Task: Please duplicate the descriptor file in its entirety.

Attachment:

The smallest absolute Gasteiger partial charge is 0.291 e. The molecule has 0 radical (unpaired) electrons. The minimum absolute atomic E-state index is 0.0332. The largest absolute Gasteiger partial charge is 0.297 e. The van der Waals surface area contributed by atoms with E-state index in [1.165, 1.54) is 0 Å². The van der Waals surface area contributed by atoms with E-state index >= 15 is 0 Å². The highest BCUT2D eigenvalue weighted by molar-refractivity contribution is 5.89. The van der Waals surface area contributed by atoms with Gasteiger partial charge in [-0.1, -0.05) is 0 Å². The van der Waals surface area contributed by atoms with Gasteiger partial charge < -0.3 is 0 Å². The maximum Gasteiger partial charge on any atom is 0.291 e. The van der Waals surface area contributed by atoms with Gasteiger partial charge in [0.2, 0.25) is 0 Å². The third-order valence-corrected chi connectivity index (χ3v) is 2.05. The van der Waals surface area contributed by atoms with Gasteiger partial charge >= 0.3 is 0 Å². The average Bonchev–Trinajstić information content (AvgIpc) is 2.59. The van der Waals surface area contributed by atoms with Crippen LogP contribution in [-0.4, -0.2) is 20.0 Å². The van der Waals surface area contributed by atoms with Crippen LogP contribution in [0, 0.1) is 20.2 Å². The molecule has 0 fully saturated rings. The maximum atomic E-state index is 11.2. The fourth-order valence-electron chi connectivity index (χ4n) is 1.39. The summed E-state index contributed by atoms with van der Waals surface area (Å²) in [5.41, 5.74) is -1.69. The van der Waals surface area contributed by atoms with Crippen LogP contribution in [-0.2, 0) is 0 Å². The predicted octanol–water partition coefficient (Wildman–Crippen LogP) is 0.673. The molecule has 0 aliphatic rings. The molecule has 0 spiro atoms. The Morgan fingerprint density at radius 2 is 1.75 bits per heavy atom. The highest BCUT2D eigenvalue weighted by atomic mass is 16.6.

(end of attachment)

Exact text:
The smallest absolute Gasteiger partial charge is 0.291 e. The molecule has 0 radical (unpaired) electrons. The minimum absolute atomic E-state index is 0.0332. The largest absolute Gasteiger partial charge is 0.297 e. The van der Waals surface area contributed by atoms with E-state index in [1.165, 1.54) is 0 Å². The van der Waals surface area contributed by atoms with E-state index >= 15 is 0 Å². The highest BCUT2D eigenvalue weighted by molar-refractivity contribution is 5.89. The van der Waals surface area contributed by atoms with Gasteiger partial charge in [-0.1, -0.05) is 0 Å². The van der Waals surface area contributed by atoms with Gasteiger partial charge < -0.3 is 0 Å². The maximum Gasteiger partial charge on any atom is 0.291 e. The van der Waals surface area contributed by atoms with Gasteiger partial charge in [0.2, 0.25) is 0 Å². The third-order valence-corrected chi connectivity index (χ3v) is 2.05. The van der Waals surface area contributed by atoms with Gasteiger partial charge >= 0.3 is 0 Å². The average Bonchev–Trinajstić information content (AvgIpc) is 2.59. The van der Waals surface area contributed by atoms with Crippen LogP contribution in [-0.4, -0.2) is 20.0 Å². The van der Waals surface area contributed by atoms with Crippen LogP contribution in [0, 0.1) is 20.2 Å². The molecule has 0 fully saturated rings. The maximum atomic E-state index is 11.2. The fourth-order valence-electron chi connectivity index (χ4n) is 1.39. The summed E-state index contributed by atoms with van der Waals surface area (Å²) in [5.41, 5.74) is -1.69. The van der Waals surface area contributed by atoms with Crippen LogP contribution in [-0.2, 0) is 0 Å². The predicted octanol–water partition coefficient (Wildman–Crippen LogP) is 0.673. The molecule has 0 aliphatic rings. The molecule has 0 spiro atoms. The Morgan fingerprint density at radius 2 is 1.75 bits per heavy atom. The highest BCUT2D eigenvalue weighted by atomic mass is 16.6.